- Breast cancer risk is often multifactorial and women who are not on hormones still develop breast cancer, and in fact, those patients often have worse outcomes. Risk factors for developing breast cancer include (but not limited to): age, obesity, sedentary lifestyle, alcohol use/abuse, being a flight attendant, BRCA 1 and 2 mutations, family history, dense breasts etc.
After two decades from the release of the WHI dataset, it is alarming that the conventional thinking has not evolved to support the truth. This lack of evolution, only creates confusion and harms the overall health of female patients. My only hope is that Suzanne Somers’ voice in support of hormones isn’t drowned out by her current diagnosis and the likely onslaught of naysayers. Suzanne would not want her voice and message to be in vain. She is a fighter, and I know she will not only survive this, but thrive through adversity as she always does.
Angela DeRosa, DO, MBA, CPE
Founder/CEO of the Hormonal Health Institute
Medical Director, Belmar Pharma Solutions
1. The Womens’ Health Initiative Steering Committee. Effects of conjugated equine estrogen in postmenopausal women with hysterectomy. The Women’s Health Initiative randomized controlled trail. JAMA 2004; 291-1701-12
2. Hodis HN et al. Climateric 2018; 21 (6); 521-528
3. R. Chlebowski et al. “Breast Cancer Prevention: Time for Change” JCO Oncology Practice, Volume 17, Issue 12 page 709-716
4. Hickey, T. E., Robinson, J. L. L., & Carroll J. S. (2012). Minireview: the androgen receptor in breast tissues: growth inhibitor, tumor suppressor, oncogene. Mol Endocrinol, 26(8)1252-67.
5. ROBERT M. BRYAN, FRCS, RONALD J. MERCER, FRACS, RICHARD C. BENNETT, MS, GEORGE C. RENNIE, MA, TAT H. LIE, BAPPSC, FRANCIS J. MORGAN, MD: Androgen Receptors in Breast Cancer. Cancer 54:2436-2440, 1984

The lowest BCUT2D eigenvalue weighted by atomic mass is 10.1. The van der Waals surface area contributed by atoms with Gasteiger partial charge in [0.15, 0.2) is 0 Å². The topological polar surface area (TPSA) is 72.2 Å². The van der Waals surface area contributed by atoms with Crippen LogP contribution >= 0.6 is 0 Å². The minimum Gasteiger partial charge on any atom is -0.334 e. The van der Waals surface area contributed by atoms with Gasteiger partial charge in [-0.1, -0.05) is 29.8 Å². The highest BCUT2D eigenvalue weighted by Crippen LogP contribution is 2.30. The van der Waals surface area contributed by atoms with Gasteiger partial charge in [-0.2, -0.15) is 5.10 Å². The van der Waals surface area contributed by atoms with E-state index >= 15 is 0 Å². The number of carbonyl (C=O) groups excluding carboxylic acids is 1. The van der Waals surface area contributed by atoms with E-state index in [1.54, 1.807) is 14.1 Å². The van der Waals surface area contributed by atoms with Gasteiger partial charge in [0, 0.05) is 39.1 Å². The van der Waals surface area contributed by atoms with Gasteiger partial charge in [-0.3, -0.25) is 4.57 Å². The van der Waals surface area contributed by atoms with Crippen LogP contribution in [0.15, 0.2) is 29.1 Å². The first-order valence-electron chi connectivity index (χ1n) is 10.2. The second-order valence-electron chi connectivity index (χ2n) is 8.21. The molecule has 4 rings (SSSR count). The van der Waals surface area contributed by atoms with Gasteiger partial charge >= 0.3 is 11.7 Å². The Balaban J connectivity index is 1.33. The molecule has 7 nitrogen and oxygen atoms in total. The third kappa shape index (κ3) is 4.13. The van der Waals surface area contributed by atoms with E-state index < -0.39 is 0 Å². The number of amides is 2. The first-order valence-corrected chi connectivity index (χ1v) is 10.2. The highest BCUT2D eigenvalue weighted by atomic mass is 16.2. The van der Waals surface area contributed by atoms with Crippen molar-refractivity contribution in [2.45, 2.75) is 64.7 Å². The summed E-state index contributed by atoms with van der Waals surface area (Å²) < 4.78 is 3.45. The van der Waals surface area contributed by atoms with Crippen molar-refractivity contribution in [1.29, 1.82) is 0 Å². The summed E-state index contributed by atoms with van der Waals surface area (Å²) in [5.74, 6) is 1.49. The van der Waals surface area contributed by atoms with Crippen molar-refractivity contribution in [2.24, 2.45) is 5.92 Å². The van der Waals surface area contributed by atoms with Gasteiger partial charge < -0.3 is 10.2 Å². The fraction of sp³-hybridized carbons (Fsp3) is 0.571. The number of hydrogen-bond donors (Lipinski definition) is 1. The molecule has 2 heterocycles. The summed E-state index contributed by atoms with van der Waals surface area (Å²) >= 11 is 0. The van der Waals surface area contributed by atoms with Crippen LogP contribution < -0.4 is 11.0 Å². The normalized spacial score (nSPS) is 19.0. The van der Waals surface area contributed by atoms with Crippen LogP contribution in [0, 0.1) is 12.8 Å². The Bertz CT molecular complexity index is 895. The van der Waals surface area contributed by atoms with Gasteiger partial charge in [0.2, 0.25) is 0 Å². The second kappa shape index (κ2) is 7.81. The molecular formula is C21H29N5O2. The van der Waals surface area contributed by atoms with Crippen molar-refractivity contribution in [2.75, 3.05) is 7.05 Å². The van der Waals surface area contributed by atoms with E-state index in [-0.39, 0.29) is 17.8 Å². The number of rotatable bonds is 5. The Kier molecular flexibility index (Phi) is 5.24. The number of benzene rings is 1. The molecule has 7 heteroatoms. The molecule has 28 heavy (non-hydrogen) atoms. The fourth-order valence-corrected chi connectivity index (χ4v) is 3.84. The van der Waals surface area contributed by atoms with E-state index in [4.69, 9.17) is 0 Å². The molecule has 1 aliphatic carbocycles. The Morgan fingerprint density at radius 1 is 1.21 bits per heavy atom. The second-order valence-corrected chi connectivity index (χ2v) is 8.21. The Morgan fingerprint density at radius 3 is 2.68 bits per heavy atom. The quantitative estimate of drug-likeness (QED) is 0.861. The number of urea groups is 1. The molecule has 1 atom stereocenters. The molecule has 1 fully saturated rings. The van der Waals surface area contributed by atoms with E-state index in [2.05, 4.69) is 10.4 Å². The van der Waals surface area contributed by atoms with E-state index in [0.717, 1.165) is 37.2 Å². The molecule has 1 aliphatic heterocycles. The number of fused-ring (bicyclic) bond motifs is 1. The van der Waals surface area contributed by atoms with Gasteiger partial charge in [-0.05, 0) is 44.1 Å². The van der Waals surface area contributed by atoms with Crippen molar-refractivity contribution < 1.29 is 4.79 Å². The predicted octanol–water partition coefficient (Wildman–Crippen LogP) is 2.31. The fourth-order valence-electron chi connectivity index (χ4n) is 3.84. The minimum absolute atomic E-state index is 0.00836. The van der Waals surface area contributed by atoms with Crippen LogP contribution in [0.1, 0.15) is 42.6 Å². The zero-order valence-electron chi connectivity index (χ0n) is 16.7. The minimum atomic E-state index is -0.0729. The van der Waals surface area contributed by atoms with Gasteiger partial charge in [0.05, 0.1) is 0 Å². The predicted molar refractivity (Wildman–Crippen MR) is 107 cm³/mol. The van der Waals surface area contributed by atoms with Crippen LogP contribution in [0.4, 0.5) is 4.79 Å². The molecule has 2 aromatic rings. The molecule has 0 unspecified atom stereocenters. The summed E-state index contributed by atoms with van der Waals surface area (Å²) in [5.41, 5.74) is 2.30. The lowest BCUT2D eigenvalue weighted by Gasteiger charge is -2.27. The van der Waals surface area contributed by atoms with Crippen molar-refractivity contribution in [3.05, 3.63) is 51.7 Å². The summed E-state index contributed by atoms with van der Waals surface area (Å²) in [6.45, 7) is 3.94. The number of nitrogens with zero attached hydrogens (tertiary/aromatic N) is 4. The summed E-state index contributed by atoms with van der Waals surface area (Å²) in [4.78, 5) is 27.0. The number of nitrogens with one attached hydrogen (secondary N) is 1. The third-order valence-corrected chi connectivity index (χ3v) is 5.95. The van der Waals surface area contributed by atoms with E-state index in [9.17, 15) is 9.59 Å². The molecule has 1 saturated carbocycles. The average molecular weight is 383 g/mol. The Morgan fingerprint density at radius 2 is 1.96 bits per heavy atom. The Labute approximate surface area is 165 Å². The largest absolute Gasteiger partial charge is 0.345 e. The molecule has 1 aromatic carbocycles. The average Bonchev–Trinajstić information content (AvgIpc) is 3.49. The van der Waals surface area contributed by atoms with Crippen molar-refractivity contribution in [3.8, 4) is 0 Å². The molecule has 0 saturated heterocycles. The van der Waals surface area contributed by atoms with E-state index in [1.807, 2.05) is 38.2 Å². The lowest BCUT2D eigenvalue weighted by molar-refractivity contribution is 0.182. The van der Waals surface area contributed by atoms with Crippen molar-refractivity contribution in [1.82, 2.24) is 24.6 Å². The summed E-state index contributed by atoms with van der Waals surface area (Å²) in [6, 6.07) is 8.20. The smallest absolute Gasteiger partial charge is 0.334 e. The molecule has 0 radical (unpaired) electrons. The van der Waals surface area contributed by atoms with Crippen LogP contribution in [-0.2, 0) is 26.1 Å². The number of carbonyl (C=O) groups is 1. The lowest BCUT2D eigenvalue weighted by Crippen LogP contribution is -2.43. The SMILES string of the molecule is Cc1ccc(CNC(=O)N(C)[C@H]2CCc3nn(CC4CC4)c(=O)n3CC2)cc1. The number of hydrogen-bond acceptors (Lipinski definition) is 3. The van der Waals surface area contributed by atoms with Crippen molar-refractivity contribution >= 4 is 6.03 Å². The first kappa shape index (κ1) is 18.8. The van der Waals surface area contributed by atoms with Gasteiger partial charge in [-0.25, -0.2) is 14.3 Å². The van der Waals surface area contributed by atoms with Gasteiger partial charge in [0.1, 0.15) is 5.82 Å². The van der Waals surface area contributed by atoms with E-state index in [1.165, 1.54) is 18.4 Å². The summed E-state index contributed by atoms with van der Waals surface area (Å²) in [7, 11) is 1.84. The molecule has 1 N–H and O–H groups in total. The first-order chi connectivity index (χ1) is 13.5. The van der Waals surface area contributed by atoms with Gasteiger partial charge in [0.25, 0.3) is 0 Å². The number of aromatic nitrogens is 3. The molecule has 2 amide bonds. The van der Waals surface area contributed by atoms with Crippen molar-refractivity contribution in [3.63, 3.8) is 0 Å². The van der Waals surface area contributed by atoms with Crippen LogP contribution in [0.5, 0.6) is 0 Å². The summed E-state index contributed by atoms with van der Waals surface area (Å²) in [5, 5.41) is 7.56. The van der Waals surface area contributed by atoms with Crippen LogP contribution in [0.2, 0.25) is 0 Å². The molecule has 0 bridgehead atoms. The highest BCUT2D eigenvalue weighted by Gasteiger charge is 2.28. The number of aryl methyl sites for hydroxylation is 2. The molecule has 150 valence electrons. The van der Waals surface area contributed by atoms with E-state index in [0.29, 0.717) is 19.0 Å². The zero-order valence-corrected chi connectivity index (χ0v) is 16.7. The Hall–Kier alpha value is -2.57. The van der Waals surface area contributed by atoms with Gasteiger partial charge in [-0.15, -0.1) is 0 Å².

6. Rika Fujii, Toru Hanamura, Takashi Suzuki c, Tatsuyuki Gohno, Yukiko Shibahara, Toshifumi Niwa, Yuri Yamaguchii, Koji Ohnuki g, Yoichiro Kakugawa, Hisashi Hirakawa, Takanori Ishida, Hironobu Sasano, Noriaki Ohuchi, Shin-ichi Hayashi: Increased androgen receptor activity and cell proliferation in aromatase inhibitor-resistant breast carcinoma. 2014 Elsevier
7. Sijie Li, Bing Han, Guojin Liu, Songyun Li, Johanne Ouellet, Fernand Labrie, and Georges Pelletier: Immunocytochemical Localization of Sex Steroid Hormone Receptors in Normal Human Mammary Gland. Volume 58(6): 509–515, 2010 Journal of Histochemistry & Cytochemistry
8. Keely M. McNamara and Hironobu Sasano: Androgen and breast cancer: an update. Curr Opin Endocrinol Diabetes Obes 2016, 23:249–256
9. Mirco Pistelli, Miriam Caramanti , Tommasina Biscotti, Alfredo Santinelli, Alessandra Pagliacci, Mariagrazia De Lisa, Zelmira Ballatore, Francesca Ridolfi, Elena Maccaroni, Raffaella Bracci, Rossana Berardi, Nicola Battelli and Stefano Cascinu: Androgen Receptor Expression in Early Triple-Negative Breast Cancer: Clinical Significance and Prognostic Associations. Cancers 2014, 6, 1351-1362
10. Tracy Proverbs-Singh, Jarett L Feldman, Michael J Morris, Karen A Autio and Tiffany A Traina: Targeting the androgen receptor in prostate and breast cancer several new agents in development. Endocrine-Related Cancer (2015) 22, R87–R106
11. Timothy R. Rebbeck, Philip W. Kantoff, Krishna Krithivas, Susan Neuhausen, M. Anne Blackwood, Andrew K. Godwin, Mary B. Daly, Steven A. Narod, Judy E. Garber, Henry T. Lynch,8 Barbara L. Weber, Myles Brown: Modification of BRCA1-Associated Breast Cancer Risk by the Polymorphic Androgen-Receptor CAG Repeat. Am. J. Hum. Genet. 64:1371–1377, 1999
12. A. Thakkar, B. Wang, M. Picon-Ruiz, P. Buchwald, Tan A. Ince: Vitamin D and androgen receptor-targeted therapy for triple-negative breast cancer. Breast Cancer Res Treat (2016) 157: 77
13. Isabell Witzel • Monika Graeser • Thomas Karn • Markus Schmidt •Ralph Wirtz • Dina Schutze • Alma Rausch • Fritz Ja¨nicke •Karin Milde-Langosch • Volkmar Muller: Androgen receptor expression is a predictive marker in chemotherapy-treated patients with endocrine receptor-positive primary breast cancers. J Cancer Res Clin Oncol (2013) 139:809–816
14. Dimitrakakis C, Zhou J, Bondy CA. Androgens and mammary growth and neoplasia. Fertil Steril 2002
15. Frasor J, Stossi F, Danes JM, Komm B, Lyttle CR, Katzenellenbogen BS.Selective estrogen receptor modulators: discrimination of agonistic versus antagonistic activities by gene expression profiling in breast cancer cells. Cancer Res 2004